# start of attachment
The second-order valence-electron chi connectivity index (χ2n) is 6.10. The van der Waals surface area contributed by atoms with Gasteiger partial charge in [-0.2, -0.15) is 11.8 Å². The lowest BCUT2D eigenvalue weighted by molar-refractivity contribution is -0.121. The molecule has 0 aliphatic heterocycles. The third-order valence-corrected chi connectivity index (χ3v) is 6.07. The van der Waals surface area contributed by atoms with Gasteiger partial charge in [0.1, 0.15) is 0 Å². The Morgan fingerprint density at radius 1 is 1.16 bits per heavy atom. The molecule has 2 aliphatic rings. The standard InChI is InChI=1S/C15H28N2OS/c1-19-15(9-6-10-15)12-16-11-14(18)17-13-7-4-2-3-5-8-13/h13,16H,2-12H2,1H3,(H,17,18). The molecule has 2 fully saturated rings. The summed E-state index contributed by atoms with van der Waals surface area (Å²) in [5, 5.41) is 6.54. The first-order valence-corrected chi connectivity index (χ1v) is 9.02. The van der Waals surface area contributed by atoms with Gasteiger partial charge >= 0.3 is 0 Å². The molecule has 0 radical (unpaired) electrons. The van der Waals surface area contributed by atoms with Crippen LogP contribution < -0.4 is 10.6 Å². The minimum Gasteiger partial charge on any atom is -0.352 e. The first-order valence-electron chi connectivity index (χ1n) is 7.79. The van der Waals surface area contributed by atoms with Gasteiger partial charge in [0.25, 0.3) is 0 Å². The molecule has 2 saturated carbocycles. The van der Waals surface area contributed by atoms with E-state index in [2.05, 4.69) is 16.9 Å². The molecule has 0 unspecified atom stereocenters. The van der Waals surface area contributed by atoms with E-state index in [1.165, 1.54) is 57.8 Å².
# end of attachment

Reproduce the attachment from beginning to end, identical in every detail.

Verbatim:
The second-order valence-electron chi connectivity index (χ2n) is 6.10. The van der Waals surface area contributed by atoms with Gasteiger partial charge in [-0.2, -0.15) is 11.8 Å². The lowest BCUT2D eigenvalue weighted by molar-refractivity contribution is -0.121. The molecule has 0 aliphatic heterocycles. The third-order valence-corrected chi connectivity index (χ3v) is 6.07. The van der Waals surface area contributed by atoms with Gasteiger partial charge in [0.1, 0.15) is 0 Å². The Morgan fingerprint density at radius 1 is 1.16 bits per heavy atom. The molecule has 2 aliphatic rings. The standard InChI is InChI=1S/C15H28N2OS/c1-19-15(9-6-10-15)12-16-11-14(18)17-13-7-4-2-3-5-8-13/h13,16H,2-12H2,1H3,(H,17,18). The molecule has 2 fully saturated rings. The summed E-state index contributed by atoms with van der Waals surface area (Å²) in [5, 5.41) is 6.54. The first-order valence-corrected chi connectivity index (χ1v) is 9.02. The van der Waals surface area contributed by atoms with Gasteiger partial charge >= 0.3 is 0 Å². The molecule has 0 radical (unpaired) electrons. The van der Waals surface area contributed by atoms with Crippen LogP contribution < -0.4 is 10.6 Å². The minimum Gasteiger partial charge on any atom is -0.352 e. The first-order valence-electron chi connectivity index (χ1n) is 7.79. The van der Waals surface area contributed by atoms with Gasteiger partial charge in [0.25, 0.3) is 0 Å². The molecule has 2 saturated carbocycles. The van der Waals surface area contributed by atoms with E-state index in [2.05, 4.69) is 16.9 Å². The molecule has 0 unspecified atom stereocenters. The van der Waals surface area contributed by atoms with E-state index in [1.165, 1.54) is 57.8 Å².